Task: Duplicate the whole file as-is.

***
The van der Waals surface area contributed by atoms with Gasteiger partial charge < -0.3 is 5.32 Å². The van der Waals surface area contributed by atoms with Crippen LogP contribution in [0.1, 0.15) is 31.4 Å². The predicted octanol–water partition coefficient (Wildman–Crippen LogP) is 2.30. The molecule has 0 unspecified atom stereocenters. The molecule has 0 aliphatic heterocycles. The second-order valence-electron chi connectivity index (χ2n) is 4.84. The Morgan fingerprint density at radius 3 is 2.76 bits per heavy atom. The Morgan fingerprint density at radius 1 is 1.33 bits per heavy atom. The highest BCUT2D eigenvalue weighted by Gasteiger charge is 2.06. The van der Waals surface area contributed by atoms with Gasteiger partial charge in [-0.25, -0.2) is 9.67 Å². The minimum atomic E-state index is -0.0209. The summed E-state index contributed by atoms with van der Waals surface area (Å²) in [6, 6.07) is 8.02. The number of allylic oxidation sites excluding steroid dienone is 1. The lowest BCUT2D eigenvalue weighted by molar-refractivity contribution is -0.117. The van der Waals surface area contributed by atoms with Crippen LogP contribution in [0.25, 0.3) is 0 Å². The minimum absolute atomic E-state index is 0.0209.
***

The van der Waals surface area contributed by atoms with Gasteiger partial charge < -0.3 is 5.32 Å². The van der Waals surface area contributed by atoms with Crippen LogP contribution in [0.1, 0.15) is 31.4 Å². The predicted octanol–water partition coefficient (Wildman–Crippen LogP) is 2.30. The molecule has 0 unspecified atom stereocenters. The molecule has 0 aliphatic heterocycles. The second-order valence-electron chi connectivity index (χ2n) is 4.84. The Morgan fingerprint density at radius 3 is 2.76 bits per heavy atom. The Morgan fingerprint density at radius 1 is 1.33 bits per heavy atom. The highest BCUT2D eigenvalue weighted by Gasteiger charge is 2.06. The van der Waals surface area contributed by atoms with Gasteiger partial charge in [-0.25, -0.2) is 9.67 Å². The minimum atomic E-state index is -0.0209. The summed E-state index contributed by atoms with van der Waals surface area (Å²) in [6, 6.07) is 8.02. The number of allylic oxidation sites excluding steroid dienone is 1. The lowest BCUT2D eigenvalue weighted by molar-refractivity contribution is -0.117. The van der Waals surface area contributed by atoms with Crippen LogP contribution in [0.25, 0.3) is 0 Å². The minimum absolute atomic E-state index is 0.0209.